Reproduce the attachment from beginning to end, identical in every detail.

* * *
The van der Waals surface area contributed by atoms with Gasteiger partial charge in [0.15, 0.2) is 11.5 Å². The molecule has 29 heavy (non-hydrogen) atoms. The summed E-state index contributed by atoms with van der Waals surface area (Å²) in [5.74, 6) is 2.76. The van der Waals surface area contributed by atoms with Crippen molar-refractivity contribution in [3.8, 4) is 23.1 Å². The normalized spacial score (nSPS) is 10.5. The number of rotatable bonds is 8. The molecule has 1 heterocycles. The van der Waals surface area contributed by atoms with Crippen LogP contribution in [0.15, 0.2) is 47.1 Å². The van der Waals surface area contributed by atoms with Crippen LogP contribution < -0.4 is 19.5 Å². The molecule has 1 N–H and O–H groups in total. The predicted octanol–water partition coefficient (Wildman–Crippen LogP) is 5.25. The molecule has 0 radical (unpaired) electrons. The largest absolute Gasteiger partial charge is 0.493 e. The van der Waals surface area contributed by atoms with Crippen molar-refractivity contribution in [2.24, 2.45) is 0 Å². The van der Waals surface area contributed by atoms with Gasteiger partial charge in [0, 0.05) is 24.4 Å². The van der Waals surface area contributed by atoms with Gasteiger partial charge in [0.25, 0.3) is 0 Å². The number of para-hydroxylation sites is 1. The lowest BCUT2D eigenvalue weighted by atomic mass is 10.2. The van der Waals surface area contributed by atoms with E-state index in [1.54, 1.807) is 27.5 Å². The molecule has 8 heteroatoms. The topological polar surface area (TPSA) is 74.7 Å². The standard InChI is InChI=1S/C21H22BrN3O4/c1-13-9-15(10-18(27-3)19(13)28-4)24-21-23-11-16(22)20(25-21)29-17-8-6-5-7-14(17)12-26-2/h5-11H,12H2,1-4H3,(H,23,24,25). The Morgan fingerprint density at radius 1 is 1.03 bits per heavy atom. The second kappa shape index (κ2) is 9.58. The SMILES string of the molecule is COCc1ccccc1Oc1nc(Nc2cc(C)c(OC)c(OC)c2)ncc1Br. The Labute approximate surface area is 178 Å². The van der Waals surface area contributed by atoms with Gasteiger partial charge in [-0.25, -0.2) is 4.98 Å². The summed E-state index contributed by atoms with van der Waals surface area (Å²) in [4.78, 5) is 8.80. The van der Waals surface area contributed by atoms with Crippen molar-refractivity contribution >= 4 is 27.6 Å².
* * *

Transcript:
The van der Waals surface area contributed by atoms with Gasteiger partial charge in [0.15, 0.2) is 11.5 Å². The molecule has 29 heavy (non-hydrogen) atoms. The summed E-state index contributed by atoms with van der Waals surface area (Å²) in [5.74, 6) is 2.76. The van der Waals surface area contributed by atoms with Crippen molar-refractivity contribution in [3.8, 4) is 23.1 Å². The normalized spacial score (nSPS) is 10.5. The number of rotatable bonds is 8. The molecule has 1 heterocycles. The van der Waals surface area contributed by atoms with Crippen LogP contribution in [0.15, 0.2) is 47.1 Å². The van der Waals surface area contributed by atoms with Crippen LogP contribution < -0.4 is 19.5 Å². The molecule has 1 N–H and O–H groups in total. The predicted octanol–water partition coefficient (Wildman–Crippen LogP) is 5.25. The molecule has 0 radical (unpaired) electrons. The largest absolute Gasteiger partial charge is 0.493 e. The van der Waals surface area contributed by atoms with Crippen molar-refractivity contribution in [2.24, 2.45) is 0 Å². The van der Waals surface area contributed by atoms with Gasteiger partial charge in [0, 0.05) is 24.4 Å². The van der Waals surface area contributed by atoms with Gasteiger partial charge in [0.25, 0.3) is 0 Å². The number of para-hydroxylation sites is 1. The lowest BCUT2D eigenvalue weighted by atomic mass is 10.2. The van der Waals surface area contributed by atoms with E-state index in [1.54, 1.807) is 27.5 Å². The molecule has 8 heteroatoms. The topological polar surface area (TPSA) is 74.7 Å². The standard InChI is InChI=1S/C21H22BrN3O4/c1-13-9-15(10-18(27-3)19(13)28-4)24-21-23-11-16(22)20(25-21)29-17-8-6-5-7-14(17)12-26-2/h5-11H,12H2,1-4H3,(H,23,24,25). The Morgan fingerprint density at radius 1 is 1.03 bits per heavy atom. The second kappa shape index (κ2) is 9.58. The SMILES string of the molecule is COCc1ccccc1Oc1nc(Nc2cc(C)c(OC)c(OC)c2)ncc1Br. The Labute approximate surface area is 178 Å². The van der Waals surface area contributed by atoms with Gasteiger partial charge in [-0.25, -0.2) is 4.98 Å². The summed E-state index contributed by atoms with van der Waals surface area (Å²) in [4.78, 5) is 8.80. The van der Waals surface area contributed by atoms with Crippen molar-refractivity contribution >= 4 is 27.6 Å².